The company won the “Restoration Award” at the Institution of Civil Engineering (ICE) Awards (Kent and East Sussex branch) 2011 and was highly commended in the Community Engineering category.
This is the second award Crofton has won for its work on the Leas Lift. The ICE award win comes only weeks after the company scooped the “Best Building Structures” award (small firm) at the national ACE Engineering Excellence Awards.
The restoration of the “cliff” lift that carries passengers between the seafront and the promenade was overseen by Crofton in 2010. Originally installed in 1885, it is one of the oldest water lifts in the UK and operates by alternately filling and emptying water tanks, which are fixed beneath the two cars.
The ICE is a registered charity that strives to promote and progress civil engineering. The ICE Engineering Excellence Awards showcase the best civil engineering projects in the region, with the judges rewarding projects that reflect aspects of the ICE’s Global Vision of: ‘Civil Engineers at the heart of society, delivering sustainable development through knowledge, skills and professional expertise.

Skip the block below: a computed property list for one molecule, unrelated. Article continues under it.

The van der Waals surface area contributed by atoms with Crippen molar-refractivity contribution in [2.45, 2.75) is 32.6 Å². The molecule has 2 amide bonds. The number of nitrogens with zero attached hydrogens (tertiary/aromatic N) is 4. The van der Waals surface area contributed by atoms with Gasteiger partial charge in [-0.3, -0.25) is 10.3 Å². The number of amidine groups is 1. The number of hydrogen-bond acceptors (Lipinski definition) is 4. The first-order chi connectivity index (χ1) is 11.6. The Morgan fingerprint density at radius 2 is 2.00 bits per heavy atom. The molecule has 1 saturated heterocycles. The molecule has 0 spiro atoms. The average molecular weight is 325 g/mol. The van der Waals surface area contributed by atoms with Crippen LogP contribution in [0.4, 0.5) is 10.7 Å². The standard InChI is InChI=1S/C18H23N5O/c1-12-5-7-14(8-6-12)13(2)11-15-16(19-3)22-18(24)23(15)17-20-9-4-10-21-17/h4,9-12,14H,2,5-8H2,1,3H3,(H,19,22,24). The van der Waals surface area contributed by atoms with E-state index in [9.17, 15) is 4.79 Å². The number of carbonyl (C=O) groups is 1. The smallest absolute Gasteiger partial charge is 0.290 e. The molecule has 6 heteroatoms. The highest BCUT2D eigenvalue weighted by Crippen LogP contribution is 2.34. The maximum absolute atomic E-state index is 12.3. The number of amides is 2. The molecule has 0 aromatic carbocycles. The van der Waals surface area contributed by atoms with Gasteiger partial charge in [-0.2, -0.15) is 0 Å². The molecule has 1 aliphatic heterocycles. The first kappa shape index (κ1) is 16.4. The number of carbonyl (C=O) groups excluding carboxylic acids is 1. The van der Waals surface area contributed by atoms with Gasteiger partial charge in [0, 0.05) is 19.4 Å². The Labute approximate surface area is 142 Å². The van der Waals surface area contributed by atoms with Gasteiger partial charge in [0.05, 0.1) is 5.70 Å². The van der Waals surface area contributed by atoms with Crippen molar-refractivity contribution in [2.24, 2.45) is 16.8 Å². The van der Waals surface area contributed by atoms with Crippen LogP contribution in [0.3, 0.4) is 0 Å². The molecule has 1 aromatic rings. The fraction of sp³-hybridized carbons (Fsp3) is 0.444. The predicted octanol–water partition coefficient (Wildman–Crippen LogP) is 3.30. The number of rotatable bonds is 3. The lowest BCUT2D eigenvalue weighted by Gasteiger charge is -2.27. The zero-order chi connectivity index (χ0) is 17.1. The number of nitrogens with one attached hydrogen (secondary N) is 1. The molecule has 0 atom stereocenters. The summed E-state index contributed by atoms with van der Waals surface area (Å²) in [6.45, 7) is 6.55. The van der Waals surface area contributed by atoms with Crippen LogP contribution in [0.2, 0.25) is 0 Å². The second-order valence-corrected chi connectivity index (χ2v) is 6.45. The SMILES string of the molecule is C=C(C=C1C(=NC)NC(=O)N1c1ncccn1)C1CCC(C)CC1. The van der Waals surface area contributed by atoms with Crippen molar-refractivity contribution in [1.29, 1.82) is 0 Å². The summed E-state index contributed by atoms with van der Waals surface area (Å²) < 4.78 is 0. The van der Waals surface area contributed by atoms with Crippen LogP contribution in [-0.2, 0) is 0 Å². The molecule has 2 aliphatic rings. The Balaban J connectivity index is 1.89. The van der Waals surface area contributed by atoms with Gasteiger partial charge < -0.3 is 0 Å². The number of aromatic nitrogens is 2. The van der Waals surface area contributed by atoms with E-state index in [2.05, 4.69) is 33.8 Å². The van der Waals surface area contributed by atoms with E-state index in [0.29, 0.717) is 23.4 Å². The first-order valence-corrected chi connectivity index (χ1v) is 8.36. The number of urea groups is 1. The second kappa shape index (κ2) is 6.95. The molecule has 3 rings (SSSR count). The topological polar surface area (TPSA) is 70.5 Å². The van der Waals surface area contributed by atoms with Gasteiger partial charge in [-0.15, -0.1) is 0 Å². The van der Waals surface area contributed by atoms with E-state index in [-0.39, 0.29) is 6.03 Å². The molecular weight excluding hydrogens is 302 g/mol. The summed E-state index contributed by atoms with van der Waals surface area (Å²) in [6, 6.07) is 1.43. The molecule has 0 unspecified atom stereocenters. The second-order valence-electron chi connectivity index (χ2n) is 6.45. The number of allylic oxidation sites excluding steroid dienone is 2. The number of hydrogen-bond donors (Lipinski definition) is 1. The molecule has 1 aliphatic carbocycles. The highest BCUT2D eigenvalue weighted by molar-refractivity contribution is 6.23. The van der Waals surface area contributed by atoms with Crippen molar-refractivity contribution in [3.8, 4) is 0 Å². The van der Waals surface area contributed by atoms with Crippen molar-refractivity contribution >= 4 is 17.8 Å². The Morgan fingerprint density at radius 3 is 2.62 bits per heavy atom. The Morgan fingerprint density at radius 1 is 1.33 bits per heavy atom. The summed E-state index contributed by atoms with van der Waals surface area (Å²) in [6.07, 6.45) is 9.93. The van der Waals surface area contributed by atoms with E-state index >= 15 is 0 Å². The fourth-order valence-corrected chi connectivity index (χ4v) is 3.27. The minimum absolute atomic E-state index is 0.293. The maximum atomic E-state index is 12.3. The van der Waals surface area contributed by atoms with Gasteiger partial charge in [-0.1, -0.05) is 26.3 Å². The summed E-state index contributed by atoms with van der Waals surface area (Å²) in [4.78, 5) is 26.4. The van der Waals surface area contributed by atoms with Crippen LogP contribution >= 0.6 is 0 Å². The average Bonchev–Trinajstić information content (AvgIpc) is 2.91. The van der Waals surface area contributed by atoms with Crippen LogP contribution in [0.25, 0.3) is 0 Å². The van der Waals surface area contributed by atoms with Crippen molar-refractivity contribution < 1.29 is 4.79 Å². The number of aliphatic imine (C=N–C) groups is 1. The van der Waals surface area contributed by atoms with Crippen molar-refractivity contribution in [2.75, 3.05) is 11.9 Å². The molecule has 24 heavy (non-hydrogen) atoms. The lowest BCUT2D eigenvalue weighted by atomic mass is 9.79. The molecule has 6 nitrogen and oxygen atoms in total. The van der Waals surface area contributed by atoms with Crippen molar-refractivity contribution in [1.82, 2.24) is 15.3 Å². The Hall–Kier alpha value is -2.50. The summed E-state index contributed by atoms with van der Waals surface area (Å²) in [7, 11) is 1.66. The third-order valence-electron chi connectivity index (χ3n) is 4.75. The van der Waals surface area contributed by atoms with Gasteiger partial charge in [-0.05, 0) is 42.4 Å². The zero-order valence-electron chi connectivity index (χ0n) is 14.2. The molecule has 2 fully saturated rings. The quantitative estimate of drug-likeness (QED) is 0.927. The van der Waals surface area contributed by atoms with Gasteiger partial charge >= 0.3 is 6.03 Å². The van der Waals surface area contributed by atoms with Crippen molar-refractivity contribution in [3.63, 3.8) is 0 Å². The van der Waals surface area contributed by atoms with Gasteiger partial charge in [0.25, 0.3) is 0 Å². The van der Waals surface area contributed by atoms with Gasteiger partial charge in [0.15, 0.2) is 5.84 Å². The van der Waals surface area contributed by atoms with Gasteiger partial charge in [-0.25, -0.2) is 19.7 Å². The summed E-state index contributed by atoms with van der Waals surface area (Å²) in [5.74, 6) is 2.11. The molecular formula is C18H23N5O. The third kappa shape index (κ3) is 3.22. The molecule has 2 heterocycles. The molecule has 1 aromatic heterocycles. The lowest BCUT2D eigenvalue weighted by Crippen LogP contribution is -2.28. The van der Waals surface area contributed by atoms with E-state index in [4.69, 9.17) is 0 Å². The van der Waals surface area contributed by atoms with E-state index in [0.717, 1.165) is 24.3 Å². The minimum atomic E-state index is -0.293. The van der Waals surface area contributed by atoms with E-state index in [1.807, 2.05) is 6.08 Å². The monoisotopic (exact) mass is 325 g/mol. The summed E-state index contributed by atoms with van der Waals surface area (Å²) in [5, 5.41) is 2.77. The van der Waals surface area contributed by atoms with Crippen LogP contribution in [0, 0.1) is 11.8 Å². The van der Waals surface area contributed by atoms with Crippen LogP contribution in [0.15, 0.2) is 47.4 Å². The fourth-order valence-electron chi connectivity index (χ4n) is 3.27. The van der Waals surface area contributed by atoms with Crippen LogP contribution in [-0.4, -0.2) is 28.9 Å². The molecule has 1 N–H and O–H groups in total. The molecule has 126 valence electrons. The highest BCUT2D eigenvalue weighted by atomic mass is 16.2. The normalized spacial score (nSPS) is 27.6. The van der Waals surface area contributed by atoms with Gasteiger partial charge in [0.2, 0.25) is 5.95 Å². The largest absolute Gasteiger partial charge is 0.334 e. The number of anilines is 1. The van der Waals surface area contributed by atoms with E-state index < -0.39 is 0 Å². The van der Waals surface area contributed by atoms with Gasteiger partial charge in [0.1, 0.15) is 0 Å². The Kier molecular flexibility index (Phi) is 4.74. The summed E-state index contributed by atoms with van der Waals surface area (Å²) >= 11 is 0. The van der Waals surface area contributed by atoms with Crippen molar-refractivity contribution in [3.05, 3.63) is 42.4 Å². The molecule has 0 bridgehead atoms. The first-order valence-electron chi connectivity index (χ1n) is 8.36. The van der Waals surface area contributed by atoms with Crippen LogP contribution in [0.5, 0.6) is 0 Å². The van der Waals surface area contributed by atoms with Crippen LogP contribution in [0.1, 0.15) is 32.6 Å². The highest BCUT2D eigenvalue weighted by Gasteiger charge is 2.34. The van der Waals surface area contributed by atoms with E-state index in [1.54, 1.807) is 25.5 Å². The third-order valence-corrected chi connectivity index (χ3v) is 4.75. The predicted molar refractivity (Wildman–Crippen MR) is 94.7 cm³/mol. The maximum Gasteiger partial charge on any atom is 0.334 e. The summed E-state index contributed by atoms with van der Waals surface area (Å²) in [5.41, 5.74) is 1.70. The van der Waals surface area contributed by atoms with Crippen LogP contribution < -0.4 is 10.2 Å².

John Laverty, director of ICE, praised the award winners, saying, “All of the winning projects highlight the important contribution that engineers make to our way of life – from improving transport links and public spaces to protecting public health and defending communities from the risks of living along the coast.”
Mark Taylor, the director at Crofton responsible for the project, said: “Winning two awards for the Leas Lift, and being highly commended in the ICE’s Community Engineering category, because of the lift’s importance to local people, has made us all extremely proud. It was a pleasure working to restore a remarkable piece of engineering that is so important to Folkestone.”
Before Crofton began its work, the Leas Lift was in serious need of refurbishment and restoration. It had been closed in June 2009 after Shepway District Council surrendered its tenancy. The Council had decided that the historic lift was too expensive to continue running, causing widespread local upset.
The Radnor Estate agreed to restore the lift which was reopened last year and is now run by local residents who formed the Leas Lift Community Interest Company - a non profit organisation that manages the attraction as a “living museum” of Victorian engineering. It offers an educational transport link between the town centre and the sea front.
Crofton has offices in Tonbridge, Kent; Newhaven, East Sussex and in London. Smith Woolley Perry was the agent on the project.